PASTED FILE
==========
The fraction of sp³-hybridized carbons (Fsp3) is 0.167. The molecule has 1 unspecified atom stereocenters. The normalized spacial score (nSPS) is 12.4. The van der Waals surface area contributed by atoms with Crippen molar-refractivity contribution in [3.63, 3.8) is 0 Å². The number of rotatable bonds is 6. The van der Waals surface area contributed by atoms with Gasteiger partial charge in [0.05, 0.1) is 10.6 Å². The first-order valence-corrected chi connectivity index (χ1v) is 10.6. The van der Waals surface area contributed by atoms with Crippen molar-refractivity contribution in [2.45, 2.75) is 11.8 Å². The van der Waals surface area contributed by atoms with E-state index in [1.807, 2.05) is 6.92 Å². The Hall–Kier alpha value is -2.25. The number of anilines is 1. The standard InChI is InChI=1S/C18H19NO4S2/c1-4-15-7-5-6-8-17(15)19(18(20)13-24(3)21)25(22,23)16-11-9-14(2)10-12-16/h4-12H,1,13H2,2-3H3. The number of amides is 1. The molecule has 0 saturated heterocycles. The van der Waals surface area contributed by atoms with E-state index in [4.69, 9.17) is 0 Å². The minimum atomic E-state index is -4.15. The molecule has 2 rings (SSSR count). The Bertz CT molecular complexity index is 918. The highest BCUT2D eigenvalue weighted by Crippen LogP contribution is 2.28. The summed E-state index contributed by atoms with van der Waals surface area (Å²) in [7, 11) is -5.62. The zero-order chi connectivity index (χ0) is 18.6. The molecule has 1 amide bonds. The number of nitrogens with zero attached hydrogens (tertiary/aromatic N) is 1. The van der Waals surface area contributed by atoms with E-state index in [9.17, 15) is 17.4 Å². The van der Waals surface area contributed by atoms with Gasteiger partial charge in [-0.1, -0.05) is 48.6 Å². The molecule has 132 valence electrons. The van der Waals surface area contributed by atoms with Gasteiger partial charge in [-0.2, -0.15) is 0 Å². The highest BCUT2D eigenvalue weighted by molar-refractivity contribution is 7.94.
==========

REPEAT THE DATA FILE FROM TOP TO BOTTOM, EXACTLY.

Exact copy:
The fraction of sp³-hybridized carbons (Fsp3) is 0.167. The molecule has 1 unspecified atom stereocenters. The normalized spacial score (nSPS) is 12.4. The van der Waals surface area contributed by atoms with Crippen molar-refractivity contribution in [3.63, 3.8) is 0 Å². The number of rotatable bonds is 6. The van der Waals surface area contributed by atoms with Gasteiger partial charge in [0.05, 0.1) is 10.6 Å². The first-order valence-corrected chi connectivity index (χ1v) is 10.6. The van der Waals surface area contributed by atoms with Crippen molar-refractivity contribution in [2.45, 2.75) is 11.8 Å². The van der Waals surface area contributed by atoms with E-state index in [1.807, 2.05) is 6.92 Å². The Hall–Kier alpha value is -2.25. The number of anilines is 1. The standard InChI is InChI=1S/C18H19NO4S2/c1-4-15-7-5-6-8-17(15)19(18(20)13-24(3)21)25(22,23)16-11-9-14(2)10-12-16/h4-12H,1,13H2,2-3H3. The number of amides is 1. The molecule has 0 saturated heterocycles. The van der Waals surface area contributed by atoms with E-state index in [4.69, 9.17) is 0 Å². The minimum atomic E-state index is -4.15. The molecule has 2 rings (SSSR count). The Bertz CT molecular complexity index is 918. The highest BCUT2D eigenvalue weighted by Crippen LogP contribution is 2.28. The summed E-state index contributed by atoms with van der Waals surface area (Å²) in [7, 11) is -5.62. The zero-order chi connectivity index (χ0) is 18.6. The molecule has 1 amide bonds. The number of nitrogens with zero attached hydrogens (tertiary/aromatic N) is 1. The van der Waals surface area contributed by atoms with E-state index in [9.17, 15) is 17.4 Å². The van der Waals surface area contributed by atoms with Gasteiger partial charge in [-0.1, -0.05) is 48.6 Å². The molecule has 132 valence electrons. The van der Waals surface area contributed by atoms with Gasteiger partial charge in [-0.2, -0.15) is 0 Å². The highest BCUT2D eigenvalue weighted by molar-refractivity contribution is 7.94.